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False-flag attack may push US, Russia to war: Analyst

US Secretary of State John Kerry (L) and Russian Foreign Minister Sergei Lavrov look toward one another during a press conference following their meeting in Geneva where they discussed the crisis in Syria on September 9, 2016. (AFP photo)

The rhetorical war between Washington and Moscow is not going to lead the two countries into a direct conflict unless a false-flag attack pushes the two powers into a war, managing editor of Veterans Today Jim W. Dean told Press TV’s 'Top 5' program.

Dean believes that the war of words between the United States and Russia over the Syrian city of Aleppo and other issues of difference is not heading towards a confrontation “unless somebody does something really stupid.”

A direct war between the Americans and the Russians in Syria may happen if a third party tries to carry out “a false-flag terror attack,” for instance by conducting a nuclear strike on the Arab country or targeting a civilian airliner.

He went on to say that such scenarios may lead to a conflict between the two powers, but the Russian and Syrian airstrikes are “very measured” and could not trigger a broader war.

Russia has announced it would safeguard "its assets" in Syria in case the United States is planning to bombard the military airfields of the Syrian government.

Russian Foreign Minister Sergei Lavrov said some policymakers in Washington had been heard advocating such a scenario of targeting Syrian airfields in an attempt to cripple Syrian airstrikes against the terrorists' positions.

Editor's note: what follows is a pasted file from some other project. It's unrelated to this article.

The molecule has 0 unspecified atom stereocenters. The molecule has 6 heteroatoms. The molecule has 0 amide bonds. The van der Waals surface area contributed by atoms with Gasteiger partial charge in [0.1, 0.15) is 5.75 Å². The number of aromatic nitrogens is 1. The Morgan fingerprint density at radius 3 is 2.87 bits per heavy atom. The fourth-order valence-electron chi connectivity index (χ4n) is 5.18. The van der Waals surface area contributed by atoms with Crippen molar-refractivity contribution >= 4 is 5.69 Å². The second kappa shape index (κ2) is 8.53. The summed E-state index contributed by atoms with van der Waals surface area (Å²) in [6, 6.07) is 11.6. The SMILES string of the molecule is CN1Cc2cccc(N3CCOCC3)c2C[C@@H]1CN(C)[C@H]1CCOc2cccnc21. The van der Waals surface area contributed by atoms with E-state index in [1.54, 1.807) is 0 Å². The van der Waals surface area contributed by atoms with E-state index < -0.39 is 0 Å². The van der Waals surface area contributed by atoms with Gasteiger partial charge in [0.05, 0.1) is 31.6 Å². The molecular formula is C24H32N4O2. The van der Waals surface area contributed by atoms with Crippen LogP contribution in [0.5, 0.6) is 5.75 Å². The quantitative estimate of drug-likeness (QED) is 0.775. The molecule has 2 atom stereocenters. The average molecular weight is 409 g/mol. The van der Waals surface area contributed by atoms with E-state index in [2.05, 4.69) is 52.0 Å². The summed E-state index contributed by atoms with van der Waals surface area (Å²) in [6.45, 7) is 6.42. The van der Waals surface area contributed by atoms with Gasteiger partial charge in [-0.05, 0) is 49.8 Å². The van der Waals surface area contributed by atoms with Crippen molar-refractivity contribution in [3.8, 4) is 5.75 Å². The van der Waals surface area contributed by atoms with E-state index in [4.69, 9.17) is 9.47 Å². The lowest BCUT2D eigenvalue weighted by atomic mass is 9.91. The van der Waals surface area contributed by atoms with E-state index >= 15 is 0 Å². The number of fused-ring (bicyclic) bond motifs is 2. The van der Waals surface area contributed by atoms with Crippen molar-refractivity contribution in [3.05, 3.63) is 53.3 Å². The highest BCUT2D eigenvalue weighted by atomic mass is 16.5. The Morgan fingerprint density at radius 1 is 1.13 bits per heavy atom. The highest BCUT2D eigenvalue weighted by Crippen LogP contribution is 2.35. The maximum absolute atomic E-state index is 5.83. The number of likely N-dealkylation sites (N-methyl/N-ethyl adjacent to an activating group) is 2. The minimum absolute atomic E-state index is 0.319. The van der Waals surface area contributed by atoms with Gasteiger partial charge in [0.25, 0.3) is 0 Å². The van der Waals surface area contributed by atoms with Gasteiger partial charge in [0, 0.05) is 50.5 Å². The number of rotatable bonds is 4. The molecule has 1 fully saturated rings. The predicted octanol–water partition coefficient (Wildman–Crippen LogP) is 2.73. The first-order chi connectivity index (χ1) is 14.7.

Based on an analysis by Dean, Lavrov issued a careful statement when he stated that "Russia has got air defense systems there to protect its assets." The foreign minister, Dean noted, did not say Syrian airbases because Russian forces are generally stationed in most Syrian bases to provide support for their war on terrorists.  

The minister warned that the Russian commanders would not have enough time to decide what missile was launched, and where it was heading to, Dean mentioned.

Russian warplanes have been pounding the positions of terrorists in Syria since September 30, 2015, upon a formal request from Damascus.

Moscow and Washington have a variety of disagreements over Syria, which has been gripped by foreign-backed militancy since March 2011. After several rounds of failed talks over the crisis, the United States warned last week that it had stopped cooperating with Russia.

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